Okay, I have a confession to make: I'm young. Turned 19 a month ago.
Being of the more entrepenurial type, in high school 3 or 4 years ago, a friend and I started a small web design firm to which we run to this day.
I have to admit, that I thought we were top shit. We'd look at sites done "professionally", and laugh, saying that we could've done a better job in our sleep. Being the more technically minded of the two of us, I delighted in pointing out technical flaws in our "competitors" sites. My friend would laugh at the obvious crappy HTML.
I still believe that today. Those sites were truly crap. People would pay web-design consultants hundreds of dollars an hour to be told stuff we thought was blindingly obvious. However, for some reason, we never made the big-time. We were relegated to doing $20/hour "kid" jobs for small business with no web-vision. Of course, we felt this grossly unfair.
One day, I get a mysterious email with a phone number asking if we did web programming. We ring the number - not expecting too much. It turns out that somehow an indirect reference from one of our existing small business clients was a certain government department who wanted a quote on some web work done.
We'd hit the big time, or so I thought. This was the absolute perfect opportunity for us to charge big bucks like the clueless consultants did. We went to their office and discussed their project. Keep in mind that I am approximately 16 years old at this stage - the "suits" in this department did something that threw me off completely.
They listened. They paid attention. We were the experts there. They took fucking notes.
This freaked me out. Perhaps we're not ready for the big time, I wonder. Eventually after further discussion of the project, it seemed entirely do-able, even though they required an NT solution, and I was a Perl coder. I just secretly resolved to learn a thing or two about ASP programming when working.
Fast forward three months. I dont know a fucking thing about ASP. I downloaded an evaluation copy of WebBase, a PHP/ASP-like scripting language with "idiot user" hooks to the database. That's when I realised that I didnt know a fucking thing about SQL - until now I had done all my programming in flat text files in Perl. Not a problem - read a book, learned the most basic of "SELECT" queries.
Armed with this, and example code from the WebBase manual, I eke out a "to the specs" system, ridden with bugs, but it worked (or so we thought). Relieved that we had beat the deadline, we go back to their office, set everything up, and prepared to present the site.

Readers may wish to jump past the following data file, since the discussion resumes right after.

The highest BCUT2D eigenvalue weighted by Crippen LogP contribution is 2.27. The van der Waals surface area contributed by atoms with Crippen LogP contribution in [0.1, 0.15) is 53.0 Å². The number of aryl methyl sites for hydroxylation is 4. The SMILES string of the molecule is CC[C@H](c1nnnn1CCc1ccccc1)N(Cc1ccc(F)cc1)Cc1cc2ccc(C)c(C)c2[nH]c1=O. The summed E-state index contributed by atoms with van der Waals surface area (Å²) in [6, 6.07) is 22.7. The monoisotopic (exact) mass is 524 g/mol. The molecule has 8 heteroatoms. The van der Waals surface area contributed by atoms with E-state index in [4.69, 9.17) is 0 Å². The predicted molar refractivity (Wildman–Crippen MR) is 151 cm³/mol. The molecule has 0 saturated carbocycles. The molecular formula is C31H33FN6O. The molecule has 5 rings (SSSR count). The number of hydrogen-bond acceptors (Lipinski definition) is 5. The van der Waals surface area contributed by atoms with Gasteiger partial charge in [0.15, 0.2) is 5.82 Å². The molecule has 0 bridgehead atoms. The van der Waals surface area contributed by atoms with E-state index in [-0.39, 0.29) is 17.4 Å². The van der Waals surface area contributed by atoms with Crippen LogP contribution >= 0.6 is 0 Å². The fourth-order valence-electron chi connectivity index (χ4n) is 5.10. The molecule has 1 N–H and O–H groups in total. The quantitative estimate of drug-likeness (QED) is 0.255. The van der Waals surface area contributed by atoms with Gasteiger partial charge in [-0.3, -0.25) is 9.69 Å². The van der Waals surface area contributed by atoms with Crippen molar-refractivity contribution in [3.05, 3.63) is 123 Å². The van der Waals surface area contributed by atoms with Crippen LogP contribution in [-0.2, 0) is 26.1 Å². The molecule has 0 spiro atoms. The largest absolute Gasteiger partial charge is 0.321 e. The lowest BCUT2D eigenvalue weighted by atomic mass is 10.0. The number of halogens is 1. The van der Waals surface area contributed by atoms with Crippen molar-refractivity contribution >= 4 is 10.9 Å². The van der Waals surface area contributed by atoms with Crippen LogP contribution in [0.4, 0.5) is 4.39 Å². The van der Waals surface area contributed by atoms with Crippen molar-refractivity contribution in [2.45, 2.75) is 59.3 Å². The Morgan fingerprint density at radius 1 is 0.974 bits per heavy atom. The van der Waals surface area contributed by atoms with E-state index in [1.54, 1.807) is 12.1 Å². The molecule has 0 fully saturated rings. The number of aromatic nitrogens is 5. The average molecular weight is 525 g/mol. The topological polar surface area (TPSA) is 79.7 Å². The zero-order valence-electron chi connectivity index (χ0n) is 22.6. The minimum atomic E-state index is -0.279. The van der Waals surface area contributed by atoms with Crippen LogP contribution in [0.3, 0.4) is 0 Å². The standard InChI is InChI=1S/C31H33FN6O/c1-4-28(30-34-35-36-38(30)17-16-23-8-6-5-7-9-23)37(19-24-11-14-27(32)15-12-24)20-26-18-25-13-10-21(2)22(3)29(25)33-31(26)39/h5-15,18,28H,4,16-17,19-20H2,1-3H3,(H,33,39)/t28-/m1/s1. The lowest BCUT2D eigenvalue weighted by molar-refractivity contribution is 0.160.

As soon as I try to do a simple lookup, the whole thing falls to bits. Shit. I spend 15 minutes in front of the assembled group just debugging the thing (turns out I had basically programmed in a SELECT without using any of the user input as what to select to. Choosing one record as an example whilst debugging made me overlook this boneheaded error). The bug is resolved. My partner looks relieved, and continues the presentation. I'm shaken, though, and I tell him in front of everybody, "shit, this code is full of bugs".
Everything stops. He looks at me as if I had punched him in the face, and says, "but it works now doesnt it?". I utter the fateful words "I wouldnt trust mission-critical data to this thing". The government department has a bit of a thing about mission-criticalness, being in the field that they are. I call off the presentation.
Our contact at the department is a nice guy, he looked after us. I suppose he gave us a lot of latitude because of our age (partner was 16 as well). He gave us a lesson that day - he told us, "never, ever, ever, argue in front of a client. It is plain unprofessional. If there is some emergency, have some sort of code phrase like 'gee, its a nice day today, isn't it?'".
We walk away tail between legs. We did eventually bugshoot the whole code and submit it to the client, but by then the actual department had broken up. Due to some loophole we got paid anyway.
We were young. We had new ideas. But we were arrogant, and overestimated our abilities. Due to this, we ended up letting the client down and looking extremely unprofessional.
What is the point of this? I need a breather - I'll continue this post in a reply, as I dont want Netscape to crash or anything. Sorry about this guys (and girls).
What is the helix?